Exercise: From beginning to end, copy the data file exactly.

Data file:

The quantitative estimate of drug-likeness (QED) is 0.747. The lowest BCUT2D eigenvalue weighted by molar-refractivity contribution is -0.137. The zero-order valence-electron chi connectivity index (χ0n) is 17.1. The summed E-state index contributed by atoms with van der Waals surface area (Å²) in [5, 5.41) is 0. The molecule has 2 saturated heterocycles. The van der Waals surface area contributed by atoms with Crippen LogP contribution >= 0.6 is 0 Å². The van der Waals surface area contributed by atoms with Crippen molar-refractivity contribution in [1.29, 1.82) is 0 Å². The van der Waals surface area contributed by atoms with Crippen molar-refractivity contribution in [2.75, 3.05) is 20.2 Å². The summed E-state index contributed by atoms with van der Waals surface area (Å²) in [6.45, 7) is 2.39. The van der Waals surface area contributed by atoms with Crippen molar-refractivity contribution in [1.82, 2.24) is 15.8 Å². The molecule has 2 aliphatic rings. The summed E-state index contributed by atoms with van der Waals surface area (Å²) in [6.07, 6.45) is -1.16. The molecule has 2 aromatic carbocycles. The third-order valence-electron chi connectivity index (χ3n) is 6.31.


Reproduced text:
The quantitative estimate of drug-likeness (QED) is 0.747. The lowest BCUT2D eigenvalue weighted by molar-refractivity contribution is -0.137. The zero-order valence-electron chi connectivity index (χ0n) is 17.1. The summed E-state index contributed by atoms with van der Waals surface area (Å²) in [5, 5.41) is 0. The molecule has 2 saturated heterocycles. The van der Waals surface area contributed by atoms with Crippen LogP contribution >= 0.6 is 0 Å². The van der Waals surface area contributed by atoms with Crippen molar-refractivity contribution in [1.29, 1.82) is 0 Å². The van der Waals surface area contributed by atoms with Crippen molar-refractivity contribution in [2.75, 3.05) is 20.2 Å². The summed E-state index contributed by atoms with van der Waals surface area (Å²) in [6.45, 7) is 2.39. The van der Waals surface area contributed by atoms with Crippen molar-refractivity contribution in [1.82, 2.24) is 15.8 Å². The molecule has 2 aliphatic rings. The summed E-state index contributed by atoms with van der Waals surface area (Å²) in [6.07, 6.45) is -1.16. The molecule has 2 aromatic carbocycles. The third-order valence-electron chi connectivity index (χ3n) is 6.31.